Sometimes we took on more hours at work during some months - Yangkyu sometimes working well into the night and into the weekend and me taking in more guest dogs where I could, without compromising Piri's care. There were many stressful and long days and nights but ultimately we made it work. I think I can look back now and feel somewhat proud of the fact that we were able to make it work, but I can say that it wasn't a walk in the park either. That it took a lot of patience, sacrifices, controlling stress and believing in each other and really having love carry us forward (I know, it sounds so cheesy!). We were also privileged in a sense where we both had jobs that gave us leeway to pay off vet bills in the thousands. It was stressful, but it wasn't impossible. I think we can say that it can be possible for all families and individuals, but not everyone has the luxury or the privilege, which we must acknowledge and be aware of.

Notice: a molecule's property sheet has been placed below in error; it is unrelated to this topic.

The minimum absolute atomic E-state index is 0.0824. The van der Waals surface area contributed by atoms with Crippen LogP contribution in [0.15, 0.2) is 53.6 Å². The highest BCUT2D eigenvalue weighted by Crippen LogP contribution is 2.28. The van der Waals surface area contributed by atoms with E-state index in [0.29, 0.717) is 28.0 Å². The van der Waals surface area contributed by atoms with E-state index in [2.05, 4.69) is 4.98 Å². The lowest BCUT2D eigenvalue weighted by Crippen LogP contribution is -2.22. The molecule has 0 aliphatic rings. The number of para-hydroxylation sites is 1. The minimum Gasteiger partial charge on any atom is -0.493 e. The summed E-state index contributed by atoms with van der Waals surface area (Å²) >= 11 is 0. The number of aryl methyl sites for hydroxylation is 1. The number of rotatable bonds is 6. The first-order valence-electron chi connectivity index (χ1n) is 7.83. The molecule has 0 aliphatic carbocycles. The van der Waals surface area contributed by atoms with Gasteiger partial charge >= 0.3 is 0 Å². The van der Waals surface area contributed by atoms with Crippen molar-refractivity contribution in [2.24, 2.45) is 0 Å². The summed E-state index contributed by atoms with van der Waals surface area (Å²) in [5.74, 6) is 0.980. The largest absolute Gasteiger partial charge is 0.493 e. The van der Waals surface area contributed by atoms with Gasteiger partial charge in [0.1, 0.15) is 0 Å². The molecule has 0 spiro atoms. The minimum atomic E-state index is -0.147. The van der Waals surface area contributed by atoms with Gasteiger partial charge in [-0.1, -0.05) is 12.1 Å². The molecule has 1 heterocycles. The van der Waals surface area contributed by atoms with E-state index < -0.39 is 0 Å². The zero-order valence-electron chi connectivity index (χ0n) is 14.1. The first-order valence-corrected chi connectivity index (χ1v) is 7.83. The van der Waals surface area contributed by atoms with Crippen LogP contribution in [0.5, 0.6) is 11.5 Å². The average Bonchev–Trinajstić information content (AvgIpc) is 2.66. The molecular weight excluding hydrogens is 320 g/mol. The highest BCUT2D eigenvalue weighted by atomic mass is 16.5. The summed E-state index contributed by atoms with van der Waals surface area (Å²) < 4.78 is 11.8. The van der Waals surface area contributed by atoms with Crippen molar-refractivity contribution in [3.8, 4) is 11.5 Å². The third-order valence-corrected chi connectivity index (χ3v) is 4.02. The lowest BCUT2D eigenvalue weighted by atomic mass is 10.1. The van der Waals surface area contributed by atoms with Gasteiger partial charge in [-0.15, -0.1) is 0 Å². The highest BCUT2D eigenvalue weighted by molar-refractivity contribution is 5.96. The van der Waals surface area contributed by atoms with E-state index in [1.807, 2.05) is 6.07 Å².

We also had pet insurance, which helped somewhat. Although, some may disagree. And I know this is going against everything I wrote in this scathing piece about pet insurance.
At the time, we were denied continuous coverage from our pet insurance for Piri's kidney disease because after a year, it was considered a pre-existing condition. If we had enrolled Piri in something called Continuing Care by the time he was 8, we might have been able to lift that pre-existing condition. But we didn't enroll Piri in insurance until he was 10, which would've made the Continuing Care option too late for us anyway. Fundamentally though, this health insurance operated by the ASPCA did not make sense to me because it would ultimately exclude pets adopted when they were past the age of 8, rendering the insurance useless should they need continuing care well into their golden years (I mean how do you encourage senior pet adoption when you can't come up with more accessible services that help senior pet care when they are ill?).